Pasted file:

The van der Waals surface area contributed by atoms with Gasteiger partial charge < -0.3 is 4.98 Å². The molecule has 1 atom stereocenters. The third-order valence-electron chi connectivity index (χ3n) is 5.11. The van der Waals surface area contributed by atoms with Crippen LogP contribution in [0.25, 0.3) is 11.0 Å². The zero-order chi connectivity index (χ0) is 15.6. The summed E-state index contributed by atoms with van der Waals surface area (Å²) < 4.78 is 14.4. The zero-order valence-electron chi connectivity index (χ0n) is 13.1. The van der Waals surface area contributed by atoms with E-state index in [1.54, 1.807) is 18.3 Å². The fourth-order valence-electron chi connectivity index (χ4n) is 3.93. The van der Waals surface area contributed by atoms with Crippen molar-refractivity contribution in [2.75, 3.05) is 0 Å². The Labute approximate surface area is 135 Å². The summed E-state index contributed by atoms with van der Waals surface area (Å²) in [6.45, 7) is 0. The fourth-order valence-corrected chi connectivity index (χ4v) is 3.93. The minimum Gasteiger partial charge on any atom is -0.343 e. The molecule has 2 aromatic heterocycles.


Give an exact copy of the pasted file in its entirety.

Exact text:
The van der Waals surface area contributed by atoms with Gasteiger partial charge < -0.3 is 4.98 Å². The molecule has 1 atom stereocenters. The third-order valence-electron chi connectivity index (χ3n) is 5.11. The van der Waals surface area contributed by atoms with Crippen LogP contribution in [0.25, 0.3) is 11.0 Å². The zero-order chi connectivity index (χ0) is 15.6. The summed E-state index contributed by atoms with van der Waals surface area (Å²) < 4.78 is 14.4. The zero-order valence-electron chi connectivity index (χ0n) is 13.1. The van der Waals surface area contributed by atoms with E-state index in [1.54, 1.807) is 18.3 Å². The fourth-order valence-electron chi connectivity index (χ4n) is 3.93. The van der Waals surface area contributed by atoms with Crippen molar-refractivity contribution in [2.75, 3.05) is 0 Å². The Labute approximate surface area is 135 Å². The summed E-state index contributed by atoms with van der Waals surface area (Å²) in [6.45, 7) is 0. The fourth-order valence-corrected chi connectivity index (χ4v) is 3.93. The minimum Gasteiger partial charge on any atom is -0.343 e. The molecule has 2 aromatic heterocycles.